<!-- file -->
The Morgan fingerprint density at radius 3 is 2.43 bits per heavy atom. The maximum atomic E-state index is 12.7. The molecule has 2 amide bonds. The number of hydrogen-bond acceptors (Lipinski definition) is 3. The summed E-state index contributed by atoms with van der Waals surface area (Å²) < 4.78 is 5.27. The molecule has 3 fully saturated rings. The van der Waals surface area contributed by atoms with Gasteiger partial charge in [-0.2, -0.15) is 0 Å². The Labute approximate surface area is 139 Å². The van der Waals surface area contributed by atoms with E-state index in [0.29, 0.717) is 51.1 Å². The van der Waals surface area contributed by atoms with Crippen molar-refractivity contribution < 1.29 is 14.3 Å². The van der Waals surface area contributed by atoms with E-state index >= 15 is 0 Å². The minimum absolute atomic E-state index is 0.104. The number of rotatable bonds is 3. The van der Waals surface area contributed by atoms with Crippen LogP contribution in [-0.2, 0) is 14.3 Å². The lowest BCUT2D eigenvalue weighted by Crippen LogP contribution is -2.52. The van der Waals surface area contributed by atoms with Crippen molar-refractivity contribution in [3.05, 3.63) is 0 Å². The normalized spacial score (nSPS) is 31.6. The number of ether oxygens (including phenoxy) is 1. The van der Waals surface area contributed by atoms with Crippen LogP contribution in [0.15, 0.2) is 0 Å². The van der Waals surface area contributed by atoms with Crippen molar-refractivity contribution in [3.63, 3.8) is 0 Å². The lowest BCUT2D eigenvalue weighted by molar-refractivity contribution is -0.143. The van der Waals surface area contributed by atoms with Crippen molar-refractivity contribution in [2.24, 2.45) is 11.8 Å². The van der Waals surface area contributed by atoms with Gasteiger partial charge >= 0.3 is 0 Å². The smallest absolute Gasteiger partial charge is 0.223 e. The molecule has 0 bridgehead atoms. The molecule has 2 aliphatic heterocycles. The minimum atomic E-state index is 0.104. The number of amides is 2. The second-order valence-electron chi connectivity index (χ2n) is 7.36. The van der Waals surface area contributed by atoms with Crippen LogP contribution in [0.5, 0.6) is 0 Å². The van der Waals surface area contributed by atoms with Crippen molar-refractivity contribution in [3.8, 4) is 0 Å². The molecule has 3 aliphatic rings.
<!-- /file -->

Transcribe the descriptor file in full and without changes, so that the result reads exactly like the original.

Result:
The Morgan fingerprint density at radius 3 is 2.43 bits per heavy atom. The maximum atomic E-state index is 12.7. The molecule has 2 amide bonds. The number of hydrogen-bond acceptors (Lipinski definition) is 3. The summed E-state index contributed by atoms with van der Waals surface area (Å²) < 4.78 is 5.27. The molecule has 3 fully saturated rings. The van der Waals surface area contributed by atoms with Gasteiger partial charge in [-0.2, -0.15) is 0 Å². The Labute approximate surface area is 139 Å². The van der Waals surface area contributed by atoms with E-state index in [0.29, 0.717) is 51.1 Å². The van der Waals surface area contributed by atoms with Crippen molar-refractivity contribution < 1.29 is 14.3 Å². The van der Waals surface area contributed by atoms with E-state index >= 15 is 0 Å². The minimum absolute atomic E-state index is 0.104. The number of rotatable bonds is 3. The van der Waals surface area contributed by atoms with Crippen LogP contribution in [-0.2, 0) is 14.3 Å². The lowest BCUT2D eigenvalue weighted by Crippen LogP contribution is -2.52. The van der Waals surface area contributed by atoms with Crippen molar-refractivity contribution in [3.05, 3.63) is 0 Å². The normalized spacial score (nSPS) is 31.6. The number of ether oxygens (including phenoxy) is 1. The van der Waals surface area contributed by atoms with Crippen LogP contribution in [0.15, 0.2) is 0 Å². The van der Waals surface area contributed by atoms with Crippen molar-refractivity contribution in [3.63, 3.8) is 0 Å². The lowest BCUT2D eigenvalue weighted by molar-refractivity contribution is -0.143. The van der Waals surface area contributed by atoms with Crippen molar-refractivity contribution in [2.24, 2.45) is 11.8 Å². The van der Waals surface area contributed by atoms with Gasteiger partial charge >= 0.3 is 0 Å². The smallest absolute Gasteiger partial charge is 0.223 e. The molecule has 0 bridgehead atoms. The molecule has 2 aliphatic heterocycles. The minimum atomic E-state index is 0.104. The number of amides is 2. The second-order valence-electron chi connectivity index (χ2n) is 7.36. The van der Waals surface area contributed by atoms with Crippen LogP contribution in [0.5, 0.6) is 0 Å². The van der Waals surface area contributed by atoms with Crippen molar-refractivity contribution in [3.8, 4) is 0 Å². The molecule has 3 aliphatic rings.